Can you find the camouflaged soldier hidden in this viral photo?

The British Army wants you to test its woodland camouflage. Do you see a soldier in this image?

>> See the tweet here

The British Army asked Twitter users to scan the photo — which reportedly was shot in Wales on the Section Commander’s Battle Course — to find the soldier in the scene.

>> Read more trending news 

A hint, in case you’re having any difficulty: The soldier is not standing up.

To make things a bit difficult, the soldier is wearing a woodland camouflage pattern designed to blend in with the misty forest terrain.

>> This coffee riddle has baffled the internet – can you solve it?

Is the British uniform good enough for you? If you haven’t found the answer yet, it’s here — the soldier lying prone, enveloped in mist, with just the perfectly round helmet giving any indication that it’s not all forest floor.

>> Click here or scroll down to see the answer..........

Back injury forces Lindsey Vonn to drop out of World Cup race

After injuring her back in a World Cup race Saturday, skiing champion Lindsey Vonn withdrew from another scheduled super-G event Sunday before the race was canceled because of fog.

>> Read more trending news

Vonn tweeted her decision 45 minutes before Sunday’s race was to start, saying she was focused on being healthy for the 2018 Winter Olympics.

Vonn, 33, hurt her back during her run in Saturday’s super-G race, CNN reported. She made it to the bottom of the slope, but slumped to the snow after crossing the finish line.

Related: Skier Lindsey Vonn says she won't represent Trump at Olympics

Vonn later tweeted she had an "acute facet (spinal joint) dysfunction. I got compressed on the 6th gate and my back seized up,” CNN reported.

Vonn finished 24th in Saturday's race, more than a second behind winner Jasmine Flury of Switzerland.

The Pyeongchang Olympics in South Korea will be held Feb. 9-25. The American star won the downhill title at the 2010 Vancouver Games but missed the 2014 Sochi Games because of injury.

Max Clifford, the 'King of Spin,' dies in UK prison

Max Clifford, a celebrity publicist whose clients included O.J Simpson, David Beckham and Simon Cowell, died in a British prison, CNN reported Sunday. He was 74.

>> Read more trending news

Nicknamed the “King of Spin,” Clifford was serving an eight-year prison term after his 2014 conviction for a series of indecent assaults on teenage girls, CNN reported.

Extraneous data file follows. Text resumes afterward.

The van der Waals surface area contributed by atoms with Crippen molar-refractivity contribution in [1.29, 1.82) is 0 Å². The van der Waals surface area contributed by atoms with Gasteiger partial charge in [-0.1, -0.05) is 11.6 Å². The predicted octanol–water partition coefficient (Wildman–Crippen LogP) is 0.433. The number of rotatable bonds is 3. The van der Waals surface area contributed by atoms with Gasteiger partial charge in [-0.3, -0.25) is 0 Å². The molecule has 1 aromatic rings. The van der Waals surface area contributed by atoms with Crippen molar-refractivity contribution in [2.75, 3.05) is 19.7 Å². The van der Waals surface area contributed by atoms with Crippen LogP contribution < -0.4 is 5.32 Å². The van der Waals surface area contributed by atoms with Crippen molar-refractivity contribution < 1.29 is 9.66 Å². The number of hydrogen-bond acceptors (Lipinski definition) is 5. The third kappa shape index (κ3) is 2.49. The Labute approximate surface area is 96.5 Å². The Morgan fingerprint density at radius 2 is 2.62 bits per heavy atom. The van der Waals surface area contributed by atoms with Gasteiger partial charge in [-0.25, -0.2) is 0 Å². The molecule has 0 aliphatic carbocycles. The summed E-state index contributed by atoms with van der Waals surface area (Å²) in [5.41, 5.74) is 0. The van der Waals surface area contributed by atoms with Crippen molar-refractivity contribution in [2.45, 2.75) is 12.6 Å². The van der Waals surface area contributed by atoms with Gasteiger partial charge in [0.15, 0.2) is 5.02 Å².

Clifford was the first person to be convicted in an investigation into sex abuse allegations against late British TV host Jimmy Savile.

Clifford denied 11 accusations of sex abuse dating from 1966 to 1985, calling his arrest and prosecution “a nightmare.” 

“As with all deaths in custody there will be an investigation by the independent Prisons and Probation Ombudsman. Our condolences are with Mr. Clifford's family at this difficult time,” the ministry said in a statement. The cause of Clifford's death was “not self-inflicted” the statement said.

Must see: Dog interrupts tied soccer match

It’s not every day that a tied soccer game gets interrupted by a fan running on the pitch, especially when that fan is a four-footed furry one.

A husky appeared on the field during a match between teams from Macedonia and Norway, Business Insider reported.

>> Read more trending news

The game was tied 1-1 at the 73rd minute mark when the dog dropped in front of the Macedonian team’s goalkeeper to have its belly rubbed.

The entire event was caught on video.

Eventually, security was able to herd the dog to the tunnel so the game could continue and the match ended in a 1-1 tie.

Brexit breakthrough: UK, European Union reach agreement

The United Kingdom and the European Union have reached a preliminary agreement on Brexit, CNN reported Friday.

>> Read more trending news

British Prime Minister Theresa May arrived in Brussels on Friday morning following overnight talks on the issue of the Irish border, the BBC reported. After late-night talks with the Northern Irish Democratic Unionist Party, May said there would be no hard border between Northern Ireland and Ireland.

In Brussels, May met with European Commission President Jean-Claude Juncker.

“We had to make the deal today,” Juncker said, as a Dec. 14 deadline approached. “Sufficient progress has now been made on the three terms of the divorce,”

Negotiations for the United Kingdom to leave the EU can now proceed to the next stage, CNN reported.

“This hasn't been easy for either side,” May said. “Getting to this point has required give and take on both sides.”